Woodburning & Air Quality

Contact: Environmental Assistance Center, 800-662-9278
Agency: Environment, Great Lakes, and Energy

Wood burning has been a part of Michigan's heritage. Homeowners choosing to use fireplaces and woodstoves need to understand that healthy indoor and outdoor air quality requires good wood burning habits. The following guidelines for responsible wood burning minimize health problems and help keep the environment clean. For Open Burning information, visit the open burning web page.

Wood Burning Tips

  • Know When to Burn
    • Monitor all fires; never leave a fire unattended.
    • Upgrade an older woodstove to one with a catalytic combustor that burns off excess pollutants.
    • Be courteous when visitors come to your home. Wood smoke can cause problems for people with developing or sensitive lungs (i.e. children, the elderly) and people with lung disease
  • Know What to Burn
    • Split large pieces of wood into smaller pieces and make sure it has been seasoned (allowed to dry for a year). Burning fresh cut logs = smoky fires.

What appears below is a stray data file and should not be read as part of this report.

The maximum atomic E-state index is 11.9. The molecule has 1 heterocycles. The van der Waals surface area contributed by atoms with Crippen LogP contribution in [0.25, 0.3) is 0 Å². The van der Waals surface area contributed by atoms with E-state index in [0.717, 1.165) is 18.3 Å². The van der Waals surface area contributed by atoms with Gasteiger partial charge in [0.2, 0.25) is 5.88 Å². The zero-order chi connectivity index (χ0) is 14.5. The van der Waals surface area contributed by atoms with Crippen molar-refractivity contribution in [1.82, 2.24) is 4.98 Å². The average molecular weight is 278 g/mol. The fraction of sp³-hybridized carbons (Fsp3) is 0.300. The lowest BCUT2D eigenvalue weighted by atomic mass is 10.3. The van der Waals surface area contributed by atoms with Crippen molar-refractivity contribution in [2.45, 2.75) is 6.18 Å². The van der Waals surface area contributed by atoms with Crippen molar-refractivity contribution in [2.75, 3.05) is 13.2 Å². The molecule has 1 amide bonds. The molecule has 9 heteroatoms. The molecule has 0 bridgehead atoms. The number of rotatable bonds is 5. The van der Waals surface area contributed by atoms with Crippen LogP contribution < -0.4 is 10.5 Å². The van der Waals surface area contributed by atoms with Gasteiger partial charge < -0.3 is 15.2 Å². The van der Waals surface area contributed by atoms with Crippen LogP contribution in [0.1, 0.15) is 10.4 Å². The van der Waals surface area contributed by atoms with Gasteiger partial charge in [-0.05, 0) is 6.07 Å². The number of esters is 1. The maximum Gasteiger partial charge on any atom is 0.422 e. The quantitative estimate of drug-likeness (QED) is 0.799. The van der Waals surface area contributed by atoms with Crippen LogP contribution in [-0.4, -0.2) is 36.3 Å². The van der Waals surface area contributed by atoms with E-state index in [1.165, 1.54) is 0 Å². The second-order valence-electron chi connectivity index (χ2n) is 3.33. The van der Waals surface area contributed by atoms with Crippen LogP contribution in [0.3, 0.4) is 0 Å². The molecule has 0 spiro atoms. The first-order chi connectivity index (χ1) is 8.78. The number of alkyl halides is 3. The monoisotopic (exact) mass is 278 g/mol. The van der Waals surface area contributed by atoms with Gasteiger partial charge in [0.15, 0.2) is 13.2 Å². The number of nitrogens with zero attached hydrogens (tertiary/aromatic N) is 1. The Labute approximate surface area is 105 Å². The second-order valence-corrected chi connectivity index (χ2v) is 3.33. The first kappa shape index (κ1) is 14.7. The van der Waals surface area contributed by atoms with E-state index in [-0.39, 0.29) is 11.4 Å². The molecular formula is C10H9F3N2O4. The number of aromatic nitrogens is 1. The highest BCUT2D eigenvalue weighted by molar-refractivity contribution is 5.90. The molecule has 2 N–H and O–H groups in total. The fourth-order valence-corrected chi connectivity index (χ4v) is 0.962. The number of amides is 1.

• When buying wood from a dealer, do not assume it has been seasoned.
    • Season your fuel wood.
    • Small hot fires are more efficient and less wasteful than large fires.
    • Never burn chemically treated wood or non-wood materials.
    • Manufactured fire logs provide a nice ambience, have the least impact to air quality, and are a good choice for homeowners who use a fireplace infrequently.
  • Know How to Burn
    • Proper combustion is key. Make sure your wood fire is not starved. If excess smoke is coming from the chimney or stack, the fire isn't getting enough air.
    • Visually check your chimney or stack 10 to 15 minutes after you light a fire to ensure it is not emitting excess amounts of smoke.
    • Homeowners should have woodstoves and fireplaces serviced and cleaned yearly to ensure they are working properly.

Outdoor Wood Boilers

Wood Burning Links

Wood Smoke and Health Links

Wood Burning Regulations in Other States